This series focuses on those who take the making of pictures a step or two further, creating their own photographic tools.
Jari Savijärvi, Finland
As a collector of historic cameras, Jari Savijärvi constructed his 4x5” pinhole camera to gain a deeper understanding of camera mechanics and the properties of film. Inspired by the pinhole photographs made by his friends, Savijärvi’s goal was to have the camera ready in time for this year’s Worldwide Pinhole Day. He completed the camera far enough in advance to test it out and produce moody landscapes.
Savijärvi used pinewood, a circular table saw and wood glue to construct the simple camera body. The lens board attaches to the body with two lid locks and is made from plywood. For a clever modification, an extension piece can be added between the body and the lens board to extend the focal length to 75mm. Rather than attach the film to the inside of the back of the box, for a more sophisticated system, Savijärvi carved a groove for film holders and uses two rubber bands to hold them in place. The entire camera is made light-tight with a black velvet cloth secured over the film holders.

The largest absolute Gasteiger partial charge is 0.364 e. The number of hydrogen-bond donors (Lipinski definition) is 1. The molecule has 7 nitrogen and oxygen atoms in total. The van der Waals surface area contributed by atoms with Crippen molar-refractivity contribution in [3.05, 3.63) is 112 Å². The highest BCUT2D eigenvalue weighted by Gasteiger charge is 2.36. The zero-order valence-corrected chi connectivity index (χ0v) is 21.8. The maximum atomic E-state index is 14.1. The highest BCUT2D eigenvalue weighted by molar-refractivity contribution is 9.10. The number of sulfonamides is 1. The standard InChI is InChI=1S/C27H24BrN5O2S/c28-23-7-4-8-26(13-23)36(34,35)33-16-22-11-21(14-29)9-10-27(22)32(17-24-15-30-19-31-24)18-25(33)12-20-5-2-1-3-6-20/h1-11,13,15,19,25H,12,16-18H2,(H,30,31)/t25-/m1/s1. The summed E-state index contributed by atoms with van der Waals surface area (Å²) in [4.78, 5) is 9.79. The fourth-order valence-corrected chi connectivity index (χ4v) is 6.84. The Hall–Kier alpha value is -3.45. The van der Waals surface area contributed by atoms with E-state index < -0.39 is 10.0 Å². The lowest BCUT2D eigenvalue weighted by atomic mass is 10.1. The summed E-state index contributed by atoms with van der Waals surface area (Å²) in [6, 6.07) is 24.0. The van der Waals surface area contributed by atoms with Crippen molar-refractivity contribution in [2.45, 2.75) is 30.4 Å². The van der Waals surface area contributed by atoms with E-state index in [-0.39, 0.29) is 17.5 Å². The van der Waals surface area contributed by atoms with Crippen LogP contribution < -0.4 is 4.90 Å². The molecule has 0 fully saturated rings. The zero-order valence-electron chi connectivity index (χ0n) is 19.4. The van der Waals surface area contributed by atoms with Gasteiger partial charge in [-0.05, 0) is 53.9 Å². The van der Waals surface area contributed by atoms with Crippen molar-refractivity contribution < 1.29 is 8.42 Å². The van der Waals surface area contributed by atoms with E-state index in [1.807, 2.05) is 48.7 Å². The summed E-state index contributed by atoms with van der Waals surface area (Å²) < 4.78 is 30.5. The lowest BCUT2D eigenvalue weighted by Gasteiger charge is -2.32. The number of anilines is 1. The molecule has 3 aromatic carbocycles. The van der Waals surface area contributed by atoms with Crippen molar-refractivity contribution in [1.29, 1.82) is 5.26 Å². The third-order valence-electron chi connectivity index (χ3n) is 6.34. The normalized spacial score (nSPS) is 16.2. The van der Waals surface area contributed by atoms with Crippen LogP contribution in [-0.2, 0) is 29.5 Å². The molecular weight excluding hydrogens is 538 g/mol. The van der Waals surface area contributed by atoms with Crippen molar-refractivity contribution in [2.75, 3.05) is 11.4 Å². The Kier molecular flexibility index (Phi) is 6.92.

The pinhole itself measures 0.3mm in diameter (an aperture of roughly 1:206) and is drilled into a piece of aluminum. Black adhesive tape functions as a shutter, unless the camera is using slow ortho film, with a speed of 100, in which case Savijärvi is able to attach a real shutter to the lens board. The camera produces beautifully clear photographs on the 4x5 lith film he inherited, and which served as an impetus for the construction of his camera.